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A vision for the Irish National Planning Framework


John Downey outlines what RTPI Ireland is looking for from a new National Planning framework for Ireland.

A new National Planning Framework (NPF) is being produced for Ireland. It should be a truly ambitious document that establishes key objectives for ‘all’ Ireland and how these will be delivered spatially. It provides a chance to achieve sustainable development and economic growth, tackle climate change and maybe even address some Brexit issues. 

Planning has a vital role in supporting the Irish Government’s ambitions on sustainable development, economic growth, engagement, climate change, placemaking and logic-located new development. 
The NPF can help to provide carteinty, clarify ambitions and show how the planning system can work to best effect – and as a more central part of government. 

It can be a tool to provide certainty for planning authorities, developers, investors and communities. This requires the NPF to have a framework including an action plan that links to resources. It should outline clear policy and geographical priorities that indicate its implications for specific sectors or areas of Ireland. It should also be seen as an investment strategy.

 “The government should ensure that the NPF is a corporate document that influences other key government strategies”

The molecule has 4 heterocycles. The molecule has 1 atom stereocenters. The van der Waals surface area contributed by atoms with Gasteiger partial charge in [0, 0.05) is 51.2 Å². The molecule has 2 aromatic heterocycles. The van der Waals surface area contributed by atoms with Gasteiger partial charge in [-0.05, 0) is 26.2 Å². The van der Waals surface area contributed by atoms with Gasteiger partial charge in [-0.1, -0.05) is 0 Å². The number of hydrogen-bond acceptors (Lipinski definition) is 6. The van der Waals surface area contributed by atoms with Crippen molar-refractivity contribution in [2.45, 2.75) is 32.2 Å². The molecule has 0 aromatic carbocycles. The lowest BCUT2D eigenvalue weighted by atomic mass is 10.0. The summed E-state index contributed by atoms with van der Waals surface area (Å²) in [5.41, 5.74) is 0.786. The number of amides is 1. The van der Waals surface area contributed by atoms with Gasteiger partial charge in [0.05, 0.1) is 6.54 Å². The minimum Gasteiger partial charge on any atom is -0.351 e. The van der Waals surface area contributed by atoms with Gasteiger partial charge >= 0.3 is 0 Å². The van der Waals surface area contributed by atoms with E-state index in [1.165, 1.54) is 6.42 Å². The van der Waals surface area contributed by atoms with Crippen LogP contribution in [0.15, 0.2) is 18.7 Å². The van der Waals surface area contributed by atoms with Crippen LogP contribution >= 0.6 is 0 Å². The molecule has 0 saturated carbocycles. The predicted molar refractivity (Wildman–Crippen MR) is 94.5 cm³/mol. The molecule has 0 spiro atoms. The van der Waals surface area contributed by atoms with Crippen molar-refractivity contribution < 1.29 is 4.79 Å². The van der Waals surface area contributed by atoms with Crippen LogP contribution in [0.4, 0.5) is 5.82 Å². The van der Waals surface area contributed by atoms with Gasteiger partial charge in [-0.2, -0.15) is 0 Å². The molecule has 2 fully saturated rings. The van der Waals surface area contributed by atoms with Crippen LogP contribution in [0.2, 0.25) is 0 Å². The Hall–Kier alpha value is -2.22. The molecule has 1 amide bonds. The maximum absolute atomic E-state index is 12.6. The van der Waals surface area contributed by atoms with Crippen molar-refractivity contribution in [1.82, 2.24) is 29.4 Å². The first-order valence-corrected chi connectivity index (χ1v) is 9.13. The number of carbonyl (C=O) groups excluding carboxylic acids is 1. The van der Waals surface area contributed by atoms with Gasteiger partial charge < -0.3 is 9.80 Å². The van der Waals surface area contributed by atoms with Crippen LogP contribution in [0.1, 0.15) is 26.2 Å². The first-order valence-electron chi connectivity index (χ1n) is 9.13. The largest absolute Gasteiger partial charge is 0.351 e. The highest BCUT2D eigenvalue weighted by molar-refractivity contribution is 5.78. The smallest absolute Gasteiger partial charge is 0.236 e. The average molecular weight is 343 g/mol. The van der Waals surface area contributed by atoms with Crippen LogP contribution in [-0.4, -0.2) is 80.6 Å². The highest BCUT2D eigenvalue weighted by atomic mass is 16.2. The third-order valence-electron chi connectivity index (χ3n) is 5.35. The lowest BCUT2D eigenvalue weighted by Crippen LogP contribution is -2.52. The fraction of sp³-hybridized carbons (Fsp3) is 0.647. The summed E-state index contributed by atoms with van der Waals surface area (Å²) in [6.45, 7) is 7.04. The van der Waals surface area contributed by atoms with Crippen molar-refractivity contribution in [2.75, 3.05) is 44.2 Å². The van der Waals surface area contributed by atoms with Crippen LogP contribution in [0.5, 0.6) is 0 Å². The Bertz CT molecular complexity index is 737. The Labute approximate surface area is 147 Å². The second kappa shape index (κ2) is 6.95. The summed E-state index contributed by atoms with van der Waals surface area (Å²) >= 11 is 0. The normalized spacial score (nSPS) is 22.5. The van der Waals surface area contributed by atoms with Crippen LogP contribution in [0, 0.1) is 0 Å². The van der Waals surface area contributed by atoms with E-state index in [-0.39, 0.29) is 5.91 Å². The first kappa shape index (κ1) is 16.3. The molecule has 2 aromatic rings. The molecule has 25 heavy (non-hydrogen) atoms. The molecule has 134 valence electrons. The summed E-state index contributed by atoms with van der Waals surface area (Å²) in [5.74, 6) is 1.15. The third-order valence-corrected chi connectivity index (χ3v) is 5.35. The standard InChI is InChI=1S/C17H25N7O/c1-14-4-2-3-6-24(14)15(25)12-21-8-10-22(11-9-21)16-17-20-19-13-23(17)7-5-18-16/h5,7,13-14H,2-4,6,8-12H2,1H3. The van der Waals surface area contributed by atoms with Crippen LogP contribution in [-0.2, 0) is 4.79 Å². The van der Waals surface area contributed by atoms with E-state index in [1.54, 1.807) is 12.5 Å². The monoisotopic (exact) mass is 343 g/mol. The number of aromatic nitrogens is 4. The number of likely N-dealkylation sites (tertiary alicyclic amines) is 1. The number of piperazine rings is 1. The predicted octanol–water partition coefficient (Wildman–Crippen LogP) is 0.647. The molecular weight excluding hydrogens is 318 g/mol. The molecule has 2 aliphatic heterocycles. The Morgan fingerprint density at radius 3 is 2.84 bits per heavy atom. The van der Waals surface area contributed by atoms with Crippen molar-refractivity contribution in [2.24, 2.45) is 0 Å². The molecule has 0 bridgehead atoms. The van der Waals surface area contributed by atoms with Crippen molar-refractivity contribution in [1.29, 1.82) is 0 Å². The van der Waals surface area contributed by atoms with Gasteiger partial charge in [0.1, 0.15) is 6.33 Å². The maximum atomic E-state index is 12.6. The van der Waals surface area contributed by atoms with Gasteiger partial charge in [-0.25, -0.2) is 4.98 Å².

It should nurture the growth of the Dublin city region, which competes globally, especially in IT, pharma and finance. But it must also harness the economic benefits for the rest of the country.

The NPF can also provide clarity of ambition by setting out the high-level goals government is aiming to achieve and planning’s role in supporting these. It should also set out spatial priorities and the indicators that will be used to monitor progress. It needs to be precisely and unambiguously worded.

The NPF can help to establish a clear hierarchy for decision-making. This requires government to clearly set out the policies and strategies to achieve its aspirations. It should also establish the means of delivering these, which should be contained in an action programme. 

It can be a framework that allows all parts of government and its agencies, planning authorities and those engaging with the planning system to work more smartly. It should provide a context that focuses the work of the government, agencies and planning authorities on those tasks that make best use of limited resources. 

The government should ensure that the NPF is a corporate document that influences other key government strategies, policies and investment decisions.

The plan is being formulated in Ireland and RTPI Ireland is on the consultative panel. To comment on it, please contact John or the branch

John Downey is chair of RTPI Ireland and a member of the European Council of Spatial Planners

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